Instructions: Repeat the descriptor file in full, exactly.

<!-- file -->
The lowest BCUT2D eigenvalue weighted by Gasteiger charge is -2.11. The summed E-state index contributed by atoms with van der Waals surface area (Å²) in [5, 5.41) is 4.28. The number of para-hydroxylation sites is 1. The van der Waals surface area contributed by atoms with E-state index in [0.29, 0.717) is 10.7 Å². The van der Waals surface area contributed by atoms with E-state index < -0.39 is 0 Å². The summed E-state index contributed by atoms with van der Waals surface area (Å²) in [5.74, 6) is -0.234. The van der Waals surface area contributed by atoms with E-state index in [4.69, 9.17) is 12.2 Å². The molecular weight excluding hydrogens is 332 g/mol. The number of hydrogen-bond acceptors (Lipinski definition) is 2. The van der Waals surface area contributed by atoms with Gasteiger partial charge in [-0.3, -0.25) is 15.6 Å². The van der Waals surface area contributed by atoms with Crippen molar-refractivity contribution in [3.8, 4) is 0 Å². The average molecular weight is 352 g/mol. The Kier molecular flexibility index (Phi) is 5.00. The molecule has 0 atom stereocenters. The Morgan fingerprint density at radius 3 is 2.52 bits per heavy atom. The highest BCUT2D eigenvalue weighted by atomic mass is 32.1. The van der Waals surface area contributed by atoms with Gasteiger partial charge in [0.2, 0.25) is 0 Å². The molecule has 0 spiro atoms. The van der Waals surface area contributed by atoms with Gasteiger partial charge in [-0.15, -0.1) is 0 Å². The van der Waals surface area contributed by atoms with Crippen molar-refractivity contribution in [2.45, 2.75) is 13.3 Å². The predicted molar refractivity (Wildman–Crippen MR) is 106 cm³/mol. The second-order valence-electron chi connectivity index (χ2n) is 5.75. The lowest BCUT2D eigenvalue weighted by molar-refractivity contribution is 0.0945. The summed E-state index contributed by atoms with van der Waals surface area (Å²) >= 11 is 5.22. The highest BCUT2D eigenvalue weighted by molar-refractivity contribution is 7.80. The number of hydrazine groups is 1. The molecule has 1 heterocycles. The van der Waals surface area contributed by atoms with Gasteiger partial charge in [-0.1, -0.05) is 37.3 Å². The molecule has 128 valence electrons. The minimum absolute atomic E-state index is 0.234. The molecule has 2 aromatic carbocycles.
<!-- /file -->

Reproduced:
The lowest BCUT2D eigenvalue weighted by Gasteiger charge is -2.11. The summed E-state index contributed by atoms with van der Waals surface area (Å²) in [5, 5.41) is 4.28. The number of para-hydroxylation sites is 1. The van der Waals surface area contributed by atoms with E-state index in [0.29, 0.717) is 10.7 Å². The van der Waals surface area contributed by atoms with E-state index < -0.39 is 0 Å². The summed E-state index contributed by atoms with van der Waals surface area (Å²) in [5.74, 6) is -0.234. The van der Waals surface area contributed by atoms with E-state index in [4.69, 9.17) is 12.2 Å². The molecular weight excluding hydrogens is 332 g/mol. The number of hydrogen-bond acceptors (Lipinski definition) is 2. The van der Waals surface area contributed by atoms with Gasteiger partial charge in [-0.3, -0.25) is 15.6 Å². The van der Waals surface area contributed by atoms with Crippen molar-refractivity contribution in [3.8, 4) is 0 Å². The average molecular weight is 352 g/mol. The Kier molecular flexibility index (Phi) is 5.00. The molecule has 0 atom stereocenters. The Morgan fingerprint density at radius 3 is 2.52 bits per heavy atom. The highest BCUT2D eigenvalue weighted by atomic mass is 32.1. The van der Waals surface area contributed by atoms with Gasteiger partial charge in [0.2, 0.25) is 0 Å². The molecule has 0 spiro atoms. The van der Waals surface area contributed by atoms with Gasteiger partial charge in [-0.15, -0.1) is 0 Å². The van der Waals surface area contributed by atoms with Crippen molar-refractivity contribution in [2.45, 2.75) is 13.3 Å². The predicted molar refractivity (Wildman–Crippen MR) is 106 cm³/mol. The second-order valence-electron chi connectivity index (χ2n) is 5.75. The lowest BCUT2D eigenvalue weighted by molar-refractivity contribution is 0.0945. The summed E-state index contributed by atoms with van der Waals surface area (Å²) >= 11 is 5.22. The highest BCUT2D eigenvalue weighted by molar-refractivity contribution is 7.80. The number of hydrazine groups is 1. The molecule has 1 heterocycles. The van der Waals surface area contributed by atoms with Gasteiger partial charge in [-0.1, -0.05) is 37.3 Å². The molecule has 128 valence electrons. The minimum absolute atomic E-state index is 0.234. The molecule has 2 aromatic carbocycles.